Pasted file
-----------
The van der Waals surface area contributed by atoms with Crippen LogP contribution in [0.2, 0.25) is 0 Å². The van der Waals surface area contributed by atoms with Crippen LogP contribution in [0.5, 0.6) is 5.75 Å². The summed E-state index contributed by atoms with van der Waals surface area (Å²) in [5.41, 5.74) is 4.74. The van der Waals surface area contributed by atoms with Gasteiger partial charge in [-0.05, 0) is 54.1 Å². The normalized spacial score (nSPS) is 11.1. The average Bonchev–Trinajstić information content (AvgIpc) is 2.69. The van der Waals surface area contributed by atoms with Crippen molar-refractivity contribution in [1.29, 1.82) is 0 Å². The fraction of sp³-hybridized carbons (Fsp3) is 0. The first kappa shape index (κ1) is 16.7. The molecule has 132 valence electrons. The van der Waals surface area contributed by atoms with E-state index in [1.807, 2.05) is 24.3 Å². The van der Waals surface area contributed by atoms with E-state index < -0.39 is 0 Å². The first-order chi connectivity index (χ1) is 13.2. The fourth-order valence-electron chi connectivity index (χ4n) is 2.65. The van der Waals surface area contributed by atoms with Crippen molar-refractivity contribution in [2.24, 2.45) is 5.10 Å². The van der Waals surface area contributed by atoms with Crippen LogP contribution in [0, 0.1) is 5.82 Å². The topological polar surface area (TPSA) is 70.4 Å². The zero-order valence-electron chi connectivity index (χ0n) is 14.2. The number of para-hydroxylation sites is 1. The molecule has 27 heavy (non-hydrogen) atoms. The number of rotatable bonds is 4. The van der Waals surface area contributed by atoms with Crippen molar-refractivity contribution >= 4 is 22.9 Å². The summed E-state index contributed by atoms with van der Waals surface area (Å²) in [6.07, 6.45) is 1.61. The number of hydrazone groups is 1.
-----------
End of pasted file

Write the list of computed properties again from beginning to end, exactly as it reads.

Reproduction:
The van der Waals surface area contributed by atoms with Crippen LogP contribution in [0.2, 0.25) is 0 Å². The van der Waals surface area contributed by atoms with Crippen LogP contribution in [0.5, 0.6) is 5.75 Å². The summed E-state index contributed by atoms with van der Waals surface area (Å²) in [5.41, 5.74) is 4.74. The van der Waals surface area contributed by atoms with Gasteiger partial charge in [-0.05, 0) is 54.1 Å². The normalized spacial score (nSPS) is 11.1. The average Bonchev–Trinajstić information content (AvgIpc) is 2.69. The van der Waals surface area contributed by atoms with Crippen molar-refractivity contribution in [1.29, 1.82) is 0 Å². The fraction of sp³-hybridized carbons (Fsp3) is 0. The first kappa shape index (κ1) is 16.7. The molecule has 132 valence electrons. The van der Waals surface area contributed by atoms with E-state index in [1.807, 2.05) is 24.3 Å². The van der Waals surface area contributed by atoms with E-state index < -0.39 is 0 Å². The first-order chi connectivity index (χ1) is 13.2. The fourth-order valence-electron chi connectivity index (χ4n) is 2.65. The van der Waals surface area contributed by atoms with Crippen molar-refractivity contribution in [2.24, 2.45) is 5.10 Å². The van der Waals surface area contributed by atoms with Crippen LogP contribution in [0, 0.1) is 5.82 Å². The topological polar surface area (TPSA) is 70.4 Å². The zero-order valence-electron chi connectivity index (χ0n) is 14.2. The number of para-hydroxylation sites is 1. The molecule has 27 heavy (non-hydrogen) atoms. The number of rotatable bonds is 4. The van der Waals surface area contributed by atoms with Crippen molar-refractivity contribution >= 4 is 22.9 Å². The summed E-state index contributed by atoms with van der Waals surface area (Å²) in [6.07, 6.45) is 1.61. The number of hydrazone groups is 1.